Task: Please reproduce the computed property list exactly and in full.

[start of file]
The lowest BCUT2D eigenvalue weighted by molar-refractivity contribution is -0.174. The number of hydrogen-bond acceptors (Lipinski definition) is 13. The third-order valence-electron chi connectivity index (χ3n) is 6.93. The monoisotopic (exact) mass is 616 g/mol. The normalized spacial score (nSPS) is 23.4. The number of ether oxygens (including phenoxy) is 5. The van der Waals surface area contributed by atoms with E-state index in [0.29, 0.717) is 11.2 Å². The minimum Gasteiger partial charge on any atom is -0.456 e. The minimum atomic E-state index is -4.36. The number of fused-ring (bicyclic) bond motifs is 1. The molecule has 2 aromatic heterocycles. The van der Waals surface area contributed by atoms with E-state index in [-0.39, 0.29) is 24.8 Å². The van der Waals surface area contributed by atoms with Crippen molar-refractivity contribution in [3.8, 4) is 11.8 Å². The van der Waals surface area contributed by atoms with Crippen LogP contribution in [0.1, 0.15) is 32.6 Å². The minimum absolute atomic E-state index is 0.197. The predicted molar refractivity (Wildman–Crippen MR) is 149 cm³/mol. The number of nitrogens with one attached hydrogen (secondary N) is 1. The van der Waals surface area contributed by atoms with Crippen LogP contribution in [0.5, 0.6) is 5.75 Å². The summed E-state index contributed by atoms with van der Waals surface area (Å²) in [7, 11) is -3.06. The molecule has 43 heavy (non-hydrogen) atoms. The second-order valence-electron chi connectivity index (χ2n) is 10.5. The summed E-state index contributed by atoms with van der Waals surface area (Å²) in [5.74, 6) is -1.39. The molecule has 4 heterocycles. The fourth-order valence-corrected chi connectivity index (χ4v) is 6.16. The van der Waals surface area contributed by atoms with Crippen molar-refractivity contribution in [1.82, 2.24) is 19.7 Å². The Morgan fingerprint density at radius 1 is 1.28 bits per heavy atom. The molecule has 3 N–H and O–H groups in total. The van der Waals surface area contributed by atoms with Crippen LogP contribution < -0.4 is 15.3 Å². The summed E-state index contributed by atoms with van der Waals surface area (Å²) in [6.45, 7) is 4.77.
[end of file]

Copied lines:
The lowest BCUT2D eigenvalue weighted by molar-refractivity contribution is -0.174. The number of hydrogen-bond acceptors (Lipinski definition) is 13. The third-order valence-electron chi connectivity index (χ3n) is 6.93. The monoisotopic (exact) mass is 616 g/mol. The normalized spacial score (nSPS) is 23.4. The number of ether oxygens (including phenoxy) is 5. The van der Waals surface area contributed by atoms with E-state index in [0.29, 0.717) is 11.2 Å². The minimum Gasteiger partial charge on any atom is -0.456 e. The minimum atomic E-state index is -4.36. The number of fused-ring (bicyclic) bond motifs is 1. The molecule has 2 aromatic heterocycles. The van der Waals surface area contributed by atoms with E-state index in [-0.39, 0.29) is 24.8 Å². The van der Waals surface area contributed by atoms with Crippen molar-refractivity contribution in [3.8, 4) is 11.8 Å². The van der Waals surface area contributed by atoms with Crippen LogP contribution in [0.1, 0.15) is 32.6 Å². The minimum absolute atomic E-state index is 0.197. The predicted molar refractivity (Wildman–Crippen MR) is 149 cm³/mol. The number of nitrogens with one attached hydrogen (secondary N) is 1. The van der Waals surface area contributed by atoms with Crippen LogP contribution in [0.5, 0.6) is 5.75 Å². The summed E-state index contributed by atoms with van der Waals surface area (Å²) in [7, 11) is -3.06. The molecule has 43 heavy (non-hydrogen) atoms. The second-order valence-electron chi connectivity index (χ2n) is 10.5. The summed E-state index contributed by atoms with van der Waals surface area (Å²) in [5.74, 6) is -1.39. The molecule has 4 heterocycles. The fourth-order valence-corrected chi connectivity index (χ4v) is 6.16. The van der Waals surface area contributed by atoms with Crippen molar-refractivity contribution in [1.82, 2.24) is 19.7 Å². The Morgan fingerprint density at radius 1 is 1.28 bits per heavy atom. The molecule has 3 N–H and O–H groups in total. The van der Waals surface area contributed by atoms with Crippen LogP contribution < -0.4 is 15.3 Å². The summed E-state index contributed by atoms with van der Waals surface area (Å²) in [6.45, 7) is 4.77.